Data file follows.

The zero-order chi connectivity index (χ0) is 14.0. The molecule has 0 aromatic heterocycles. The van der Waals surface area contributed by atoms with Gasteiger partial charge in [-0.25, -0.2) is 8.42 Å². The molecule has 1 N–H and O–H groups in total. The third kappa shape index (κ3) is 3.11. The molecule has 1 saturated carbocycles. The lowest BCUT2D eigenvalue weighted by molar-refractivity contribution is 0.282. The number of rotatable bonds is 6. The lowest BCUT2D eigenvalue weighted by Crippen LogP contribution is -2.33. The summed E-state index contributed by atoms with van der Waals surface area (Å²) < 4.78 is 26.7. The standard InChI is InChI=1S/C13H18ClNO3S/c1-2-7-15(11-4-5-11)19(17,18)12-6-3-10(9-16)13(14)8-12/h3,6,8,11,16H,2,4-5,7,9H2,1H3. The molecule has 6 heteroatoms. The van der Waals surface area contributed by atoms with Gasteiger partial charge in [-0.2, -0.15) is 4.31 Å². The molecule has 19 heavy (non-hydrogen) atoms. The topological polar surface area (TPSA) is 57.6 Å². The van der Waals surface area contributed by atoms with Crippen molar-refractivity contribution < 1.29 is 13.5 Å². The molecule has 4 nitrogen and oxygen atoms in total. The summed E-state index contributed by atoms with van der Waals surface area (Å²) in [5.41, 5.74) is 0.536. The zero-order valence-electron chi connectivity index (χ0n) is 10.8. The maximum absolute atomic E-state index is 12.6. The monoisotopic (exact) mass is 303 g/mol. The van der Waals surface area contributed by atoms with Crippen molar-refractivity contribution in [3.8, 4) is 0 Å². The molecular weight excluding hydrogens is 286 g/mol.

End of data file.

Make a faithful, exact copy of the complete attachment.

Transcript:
The zero-order chi connectivity index (χ0) is 14.0. The molecule has 0 aromatic heterocycles. The van der Waals surface area contributed by atoms with Gasteiger partial charge in [-0.25, -0.2) is 8.42 Å². The molecule has 1 N–H and O–H groups in total. The third kappa shape index (κ3) is 3.11. The molecule has 1 saturated carbocycles. The lowest BCUT2D eigenvalue weighted by molar-refractivity contribution is 0.282. The number of rotatable bonds is 6. The lowest BCUT2D eigenvalue weighted by Crippen LogP contribution is -2.33. The summed E-state index contributed by atoms with van der Waals surface area (Å²) < 4.78 is 26.7. The standard InChI is InChI=1S/C13H18ClNO3S/c1-2-7-15(11-4-5-11)19(17,18)12-6-3-10(9-16)13(14)8-12/h3,6,8,11,16H,2,4-5,7,9H2,1H3. The molecule has 6 heteroatoms. The van der Waals surface area contributed by atoms with Gasteiger partial charge in [-0.2, -0.15) is 4.31 Å². The molecule has 19 heavy (non-hydrogen) atoms. The topological polar surface area (TPSA) is 57.6 Å². The van der Waals surface area contributed by atoms with Crippen molar-refractivity contribution < 1.29 is 13.5 Å². The molecule has 4 nitrogen and oxygen atoms in total. The summed E-state index contributed by atoms with van der Waals surface area (Å²) in [5.41, 5.74) is 0.536. The zero-order valence-electron chi connectivity index (χ0n) is 10.8. The maximum absolute atomic E-state index is 12.6. The monoisotopic (exact) mass is 303 g/mol. The van der Waals surface area contributed by atoms with Crippen molar-refractivity contribution in [3.8, 4) is 0 Å². The molecular weight excluding hydrogens is 286 g/mol.